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Even ECB buying cannot return euro-area sovereign spreads to 2008

There is no going back to the noughties for the euro-region bond market.

Euro-area spreads have narrowed sharply as a result of asset purchases by the European Central Bank, but investors continue to demand a risk premium for holding the sovereign debt of countries such as Italy on the periphery of the eurozone over core members like Germany, even with the bank expected to reinforce its role as a backstop to the market by increasing its asset purchasing package in December.

In March, ECB President Christine Lagarde spooked the bond market by announcing the bank was "not here to close spreads," but the introduction of the €1.35 trillion pandemic emergency purchase program, or PEPP, free from the bank's normal capital keys restraints that prevent the ECB buying more than a third of a country's debt, has done exactly that, providing a backstop of demand for the highly indebted euro-area countries including Italy, Greece and Spain.

The spread between higher yielding Italian 10-year debt or BTPs and German 10-year bunds has eroded to just 116 basis points as of Nov. 27, the lowest level since April 2018, having been as high as 265 bps this year in April, as the Italian yield fell to an all-time low of 0.56%.

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Yet spreads have not shifted back to the lows that predominated before the great financial crisis of 2008-2009. Between 2000 and 2008 the spread between 10-year BTPs and bunds averaged just 20 bps.

"That was in a different era when risks were not perceived, and the mistake is not now, it was back then," said Andreas Billmeier, sovereign research analyst at Western Asset Management.

The illusion that all euro-area debt was equal was shattered by the spiraling European debt crisis which saw the BTP-bund spread widen to a peak of 524 bps in July 2012 as the yield on Italian debt shot to 7.59%. Greek debt peaked at 46.9% as doubts about the future of the euro project intensified.

However, while the ECB has not included yield control in its mandate, the bank's asset purchase program, or APP, has effectively removed the risk of a big rise in Italian yields. With the ECB expected to announce an additional €500 billion injection into its PEPP program in December in response to the second wave of lockdowns and an investor class searching for yield, the conditions could exist for the spread to shrink further.

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The ECB's recent behavior suggests that it is not trying to completely eliminate spreads. The bank has scaled back its bond purchases since the spring/summer highs as the threat of spiraling yields diminished. By October, monthly asset purchases had halved from the peak of €120.32 billion in June to €61.99 billion.

"The longer we are in an environment of continued ECB purchases, the more support there will be for narrower spreads wherever there is pick-up left. Still, I don’t see the risk premium disappear altogether," said Jan von Gerich, chief analyst at Nordea Research.

Morgan Stanley forecasts the BTP-bund spread to tighten to sub-100 bps by mid-2021, dropping to 85 bps by the end of that year as governments reduce supply of bonds and the ECB maintains purchases. The investment bank expects net issuance by euro-area countries in 2021 to total €540 billion, whereas the ECB will have a combined €1.3 trillion-€1.4 trillion of combined PEPP/APP firepower for the year, having purchased an expected €1.1 trillion in 2020.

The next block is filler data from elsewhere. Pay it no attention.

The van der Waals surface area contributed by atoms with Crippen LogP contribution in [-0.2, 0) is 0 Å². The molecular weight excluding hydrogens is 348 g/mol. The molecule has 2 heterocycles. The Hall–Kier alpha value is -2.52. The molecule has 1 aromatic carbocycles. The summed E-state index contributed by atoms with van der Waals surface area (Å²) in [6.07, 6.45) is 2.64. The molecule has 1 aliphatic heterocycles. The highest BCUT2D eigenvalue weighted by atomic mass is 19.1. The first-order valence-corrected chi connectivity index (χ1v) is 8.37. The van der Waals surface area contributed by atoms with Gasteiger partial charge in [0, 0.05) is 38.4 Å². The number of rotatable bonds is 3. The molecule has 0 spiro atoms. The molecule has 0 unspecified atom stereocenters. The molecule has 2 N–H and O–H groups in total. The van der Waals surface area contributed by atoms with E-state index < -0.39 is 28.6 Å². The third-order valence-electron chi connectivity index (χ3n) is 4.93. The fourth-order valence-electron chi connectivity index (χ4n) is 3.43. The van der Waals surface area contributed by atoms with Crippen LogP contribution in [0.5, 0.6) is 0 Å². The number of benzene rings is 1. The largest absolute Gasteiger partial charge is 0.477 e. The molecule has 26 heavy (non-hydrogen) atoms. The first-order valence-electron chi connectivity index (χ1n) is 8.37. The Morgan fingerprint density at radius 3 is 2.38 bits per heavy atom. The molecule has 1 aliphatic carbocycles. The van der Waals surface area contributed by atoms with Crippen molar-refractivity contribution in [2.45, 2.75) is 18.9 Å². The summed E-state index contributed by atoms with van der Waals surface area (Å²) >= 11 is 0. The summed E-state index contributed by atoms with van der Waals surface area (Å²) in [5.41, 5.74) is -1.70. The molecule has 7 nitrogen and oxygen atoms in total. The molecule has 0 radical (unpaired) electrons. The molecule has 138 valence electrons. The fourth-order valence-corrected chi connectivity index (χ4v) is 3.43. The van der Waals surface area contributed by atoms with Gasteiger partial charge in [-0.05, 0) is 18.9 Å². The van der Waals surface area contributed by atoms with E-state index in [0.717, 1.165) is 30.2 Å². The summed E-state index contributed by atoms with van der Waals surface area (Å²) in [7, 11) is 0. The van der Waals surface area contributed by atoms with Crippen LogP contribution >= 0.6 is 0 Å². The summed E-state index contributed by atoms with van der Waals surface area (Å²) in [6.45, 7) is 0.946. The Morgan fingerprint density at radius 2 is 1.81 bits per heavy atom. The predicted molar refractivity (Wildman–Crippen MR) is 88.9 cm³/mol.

Italian risks

Analysts note that the combination of continued support from the ECB, the arrival of a vaccine for COVID-19 and improved economic growth will likely narrow spreads further. Yet, there remain significant hurdles for long-term investors, such as pension funds to accept Italian debt as a risk-free asset equivalent to German 10-year bunds, which have been negatively yielding since May 2019.

"Investors buy along with the ECB. You have to make your question 'without support would the situation be different?'" said Jesus Martinez, senior fixed income portfolio manager at Aegon Asset Management. "For spreads to tighten further, you need to convince a larger set of investors, and the only way is to produce a plan of a healthier or more resilient way to grow out of your debt."

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Reform disincentive

The debt profiles of Germany and Italy are very different.

Germany's is the world's fourth-largest economy and a major manufacturing export hub with pre-pandemic government debt-to-GDP of 59.5%. By contrast, the IMF forecasts Italy's debt will rise from 134.8% of GDP in 2019 to 161.8% this year, and remain above 150% until after 2025.

"My concern as an investor is the lower the yield, the lower the appetite for making substantial reforms," Martinez said. "There's a lot of uncertainty still on how the pandemic is managed. Will there be a large second wave? A third wave? What will happen with the vaccine? And the structural problems are still on the table such as long-term growth. The market cares about what happens in the future, can Italy build a long-term sustainable growth?"

There is also the possibility of Lagarde being faced with another choice about whether to close spreads.

"If the fiscal component [of the stimulus] comes through and produces domestic inflation then I would expect long-term yields to go up reflecting those inflation dynamics. What is the ECB here to do? If yields go up for good reasons, then the ECB shouldn't stand in the way of that," Billmeier said.